By Deborah Jeanne Sergeant
Obtaining a business loan to help your company get going, grow or stay afloat during a tough time? Your chances of success rely on completing three steps.
Business owners should know what they need to present to the bank to apply for a loan.
“Small business owners can schedule time with their bank to discuss their needs for a loan and what documents are needed to secure one,” said Jim Shea, vice president and area manager with Chase Business Banking.
Some banks, such as Chase, have digital applications, which can both show what is needed to apply and hasten the turnaround time.
Developing a professional relationship with a banker can also help a business owner long-term.
“The submission of small business applications reached five million in 2022, just behind the 5.4 million applications filed in 2021 — the most popular year on record according to the U.S. Census Bureau,” said Kristyn M. Squires, head of small business banking and senior vice president at KeyBank. “Yet, cash flow is the main reason a small business fails, coupled with staff shortages, increased expenses and shrinking revenue streams.”
She said that a banker can help a business owner “uncover the solutions needed to grow and scale their business, whether related to material needs like financing or more topical issues, such as strategies for building a brand to create customer loyalty or improving employee experience to foster talent acquisition and retention in a tough labor market.”
“Business owners will need to provide two years of their most recent financial or tax returns, interim financials, accounts receivable and credit application with all relevant information,” said Ron G. Tascarella, first vice president and chief lending officer with Pathfinder Bank in Oswego. “A small business owner should prepare details around the request and how it will impact the financial results.”
This can be different for a new business. Jeff Lord, Community Bank senior vice president and commercial banking sales manager, said that these should “prepare a reasonable and thoughtful business plan, working in conjunction with a local Small Business Development Council for guidance and assistance, that includes a two-year projected income statement and a projected balance sheet for the business after the loan closes.”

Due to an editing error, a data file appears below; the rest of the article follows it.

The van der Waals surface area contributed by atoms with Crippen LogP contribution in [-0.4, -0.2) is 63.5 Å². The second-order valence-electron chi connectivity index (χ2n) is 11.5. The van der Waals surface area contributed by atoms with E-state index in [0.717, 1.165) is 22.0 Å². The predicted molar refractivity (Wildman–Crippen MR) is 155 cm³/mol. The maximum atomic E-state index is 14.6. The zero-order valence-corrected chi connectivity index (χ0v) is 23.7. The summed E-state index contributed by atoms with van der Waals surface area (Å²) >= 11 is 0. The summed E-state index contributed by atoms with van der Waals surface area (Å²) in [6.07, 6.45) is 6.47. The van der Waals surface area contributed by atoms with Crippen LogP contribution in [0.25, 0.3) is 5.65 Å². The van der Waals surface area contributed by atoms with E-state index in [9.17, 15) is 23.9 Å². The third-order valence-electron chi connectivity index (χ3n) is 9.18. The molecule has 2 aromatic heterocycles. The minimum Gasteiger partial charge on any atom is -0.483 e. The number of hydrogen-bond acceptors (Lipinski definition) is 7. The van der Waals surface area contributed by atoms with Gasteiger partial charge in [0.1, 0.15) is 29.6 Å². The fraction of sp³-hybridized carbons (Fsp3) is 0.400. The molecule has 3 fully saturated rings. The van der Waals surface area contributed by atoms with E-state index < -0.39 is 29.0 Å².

Their supporting documents should include a copy of the purchase contract for real estate transactions and invoices for equipment to be purchased, he added.
He also said that the business plan should show how the loan would affect the business and any assumptions made as a result of obtaining the loan. Like existing businesses, they should also present tax returns and financial statements. Since the business is new, those will refer to their personal finances.
If the bank denies the loan, it’s important to understand why. Lord said that business owners should discuss with the banker any changes or efforts that could help the business qualify.
“While the customer should receive some written form of communication outlining the reason, a conversation with their business banker becomes incredibly important,” said Jonathan Spilka, business banking business development manager for NBT Bank. “There often can be various reasons for receiving a declination and often your banker can provide valuable perspective and guidance to help you work through those in time. Your banker can also act as a great ongoing resource in this area and I suggest keeping that dialogue going as you progress and seek reapplication.”
Following each of the recommendations can raise the chances of a successful loan application.